Though the inquiry was meant to be bipartisan, Democrats say Republican lawmakers cannot fairly investigate the GOP White House, and are calling for an independent commission. Democrats have largely boycotted the congressional investigation, but William Jefferson, who represents part of New Orleans, did participate in the questioning.
Brown told Jefferson that the emergency response system worked in Mississippi, Alabama and Florida, but not in Louisiana, raising the ire of the congressman, who suggested the former director's accusations are out of line.
"I find it absolutely stunning that this hearing would start out with you, Mr. Brown, laying the blame for FEMA's failings at the feet of the governor of Louisiana and the mayor of New Orleans," Jefferson said.
"I don't think the response of the federal government can be explained on the basis of, as you have said here, you could not persuade the governor and the mayor to sit down and coordinate a response," he said.
"I can't help but wonder how different the answers would be ... if someone like Rudy Giuliani had been in your position instead of you. I think he would have done things differently and I think his answers to us would have been very different."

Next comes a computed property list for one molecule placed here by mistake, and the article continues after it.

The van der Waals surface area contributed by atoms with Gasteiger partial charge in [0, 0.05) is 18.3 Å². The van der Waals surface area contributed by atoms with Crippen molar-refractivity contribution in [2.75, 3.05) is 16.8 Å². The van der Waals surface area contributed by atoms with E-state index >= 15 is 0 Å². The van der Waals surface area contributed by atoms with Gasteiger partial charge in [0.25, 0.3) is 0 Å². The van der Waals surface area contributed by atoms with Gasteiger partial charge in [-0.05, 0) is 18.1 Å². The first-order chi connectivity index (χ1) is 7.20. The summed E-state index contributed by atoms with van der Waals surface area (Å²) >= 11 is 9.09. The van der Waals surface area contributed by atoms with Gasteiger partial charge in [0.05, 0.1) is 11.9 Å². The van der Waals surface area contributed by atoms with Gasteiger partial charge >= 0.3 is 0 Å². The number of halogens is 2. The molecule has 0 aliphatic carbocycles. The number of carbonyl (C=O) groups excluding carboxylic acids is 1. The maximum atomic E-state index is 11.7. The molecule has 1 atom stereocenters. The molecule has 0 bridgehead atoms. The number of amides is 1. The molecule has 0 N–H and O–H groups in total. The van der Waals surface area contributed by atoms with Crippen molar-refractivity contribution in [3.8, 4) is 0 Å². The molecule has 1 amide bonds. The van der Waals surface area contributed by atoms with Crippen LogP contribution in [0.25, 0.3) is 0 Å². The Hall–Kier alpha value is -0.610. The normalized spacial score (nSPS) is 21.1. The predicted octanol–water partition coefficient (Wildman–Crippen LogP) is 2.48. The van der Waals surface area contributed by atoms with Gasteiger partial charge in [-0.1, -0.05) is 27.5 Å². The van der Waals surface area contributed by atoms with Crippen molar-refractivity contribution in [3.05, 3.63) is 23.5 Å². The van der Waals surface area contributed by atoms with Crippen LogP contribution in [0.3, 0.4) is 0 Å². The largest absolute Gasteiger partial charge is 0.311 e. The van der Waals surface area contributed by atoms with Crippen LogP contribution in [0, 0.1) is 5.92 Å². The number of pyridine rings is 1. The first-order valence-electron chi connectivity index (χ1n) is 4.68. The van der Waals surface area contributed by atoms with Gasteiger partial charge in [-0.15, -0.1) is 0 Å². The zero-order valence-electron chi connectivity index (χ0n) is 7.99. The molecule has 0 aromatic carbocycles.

Shays went on to say that while Brown had said the communications failures weren't known before the storm struck, the government had been alerted to potential problems during a hurricane response drill known as Hurricane Pam in 2004.
"I'm happy you left," Shays said. "That kind of look in the lights like a deer tells me you weren't capable of doing that job."
Brown took exception to Shays' comments, saying: "I never thought I'd sit here and be berated because I'm not Rudy Giuliani, and I never thought someone would sit here and take out of context the fact that I said I've thought of several things I would do differently. I mentioned two of them.
"There are lots of things that I would do different," Brown added.
Later, Shays told FOX News that while he too thought Nagin and Blanco failed in their duties, Brown did not to step up to his responsibilities.
"What Mr. Brown didn't realize was that this was such a unique circumstance, he needed to step in, be extraordinarily aggressive, fill in the void left by the incompetence of the state and local government," Shays said. "He should have taken charge if no one else was."
Shays added that he believed FEMA suffers from bureaucratic fatigue with a command structure that is not decentralized to allow people on the ground to make decisions.
Brown Defends the Record